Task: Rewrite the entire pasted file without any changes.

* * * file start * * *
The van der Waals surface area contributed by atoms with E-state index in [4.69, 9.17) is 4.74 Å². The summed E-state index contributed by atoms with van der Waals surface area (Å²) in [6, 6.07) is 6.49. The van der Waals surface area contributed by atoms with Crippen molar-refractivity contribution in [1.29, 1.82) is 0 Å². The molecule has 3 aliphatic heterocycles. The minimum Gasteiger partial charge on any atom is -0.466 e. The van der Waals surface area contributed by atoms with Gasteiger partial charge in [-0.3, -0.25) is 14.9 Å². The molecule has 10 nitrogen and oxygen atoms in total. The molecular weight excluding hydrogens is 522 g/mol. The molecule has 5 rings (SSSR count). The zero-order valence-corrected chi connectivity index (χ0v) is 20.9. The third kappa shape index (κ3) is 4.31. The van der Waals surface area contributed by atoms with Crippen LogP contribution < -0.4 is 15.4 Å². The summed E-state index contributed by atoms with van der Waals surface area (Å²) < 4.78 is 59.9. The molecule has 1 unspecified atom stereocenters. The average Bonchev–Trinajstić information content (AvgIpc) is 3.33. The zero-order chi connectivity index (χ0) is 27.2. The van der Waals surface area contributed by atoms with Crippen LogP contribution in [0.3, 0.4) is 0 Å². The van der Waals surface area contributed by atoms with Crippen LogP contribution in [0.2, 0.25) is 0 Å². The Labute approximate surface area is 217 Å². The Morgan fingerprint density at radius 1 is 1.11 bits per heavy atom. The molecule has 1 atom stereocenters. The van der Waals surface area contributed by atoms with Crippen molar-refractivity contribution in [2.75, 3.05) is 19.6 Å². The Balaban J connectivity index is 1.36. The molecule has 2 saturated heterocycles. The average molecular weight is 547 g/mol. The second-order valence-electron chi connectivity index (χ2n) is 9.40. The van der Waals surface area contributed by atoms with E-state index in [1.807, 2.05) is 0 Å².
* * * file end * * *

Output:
The van der Waals surface area contributed by atoms with E-state index in [4.69, 9.17) is 4.74 Å². The summed E-state index contributed by atoms with van der Waals surface area (Å²) in [6, 6.07) is 6.49. The van der Waals surface area contributed by atoms with Crippen molar-refractivity contribution in [1.29, 1.82) is 0 Å². The molecule has 3 aliphatic heterocycles. The minimum Gasteiger partial charge on any atom is -0.466 e. The van der Waals surface area contributed by atoms with Gasteiger partial charge in [-0.3, -0.25) is 14.9 Å². The molecule has 10 nitrogen and oxygen atoms in total. The molecular weight excluding hydrogens is 522 g/mol. The molecule has 5 rings (SSSR count). The zero-order valence-corrected chi connectivity index (χ0v) is 20.9. The third kappa shape index (κ3) is 4.31. The van der Waals surface area contributed by atoms with Crippen LogP contribution < -0.4 is 15.4 Å². The summed E-state index contributed by atoms with van der Waals surface area (Å²) < 4.78 is 59.9. The molecule has 1 unspecified atom stereocenters. The average Bonchev–Trinajstić information content (AvgIpc) is 3.33. The zero-order chi connectivity index (χ0) is 27.2. The van der Waals surface area contributed by atoms with Crippen LogP contribution in [0.3, 0.4) is 0 Å². The van der Waals surface area contributed by atoms with Crippen LogP contribution in [0.2, 0.25) is 0 Å². The Labute approximate surface area is 217 Å². The Morgan fingerprint density at radius 1 is 1.11 bits per heavy atom. The molecule has 1 atom stereocenters. The van der Waals surface area contributed by atoms with Crippen molar-refractivity contribution in [2.75, 3.05) is 19.6 Å². The Balaban J connectivity index is 1.36. The molecule has 2 saturated heterocycles. The average molecular weight is 547 g/mol. The second-order valence-electron chi connectivity index (χ2n) is 9.40. The van der Waals surface area contributed by atoms with E-state index in [1.807, 2.05) is 0 Å².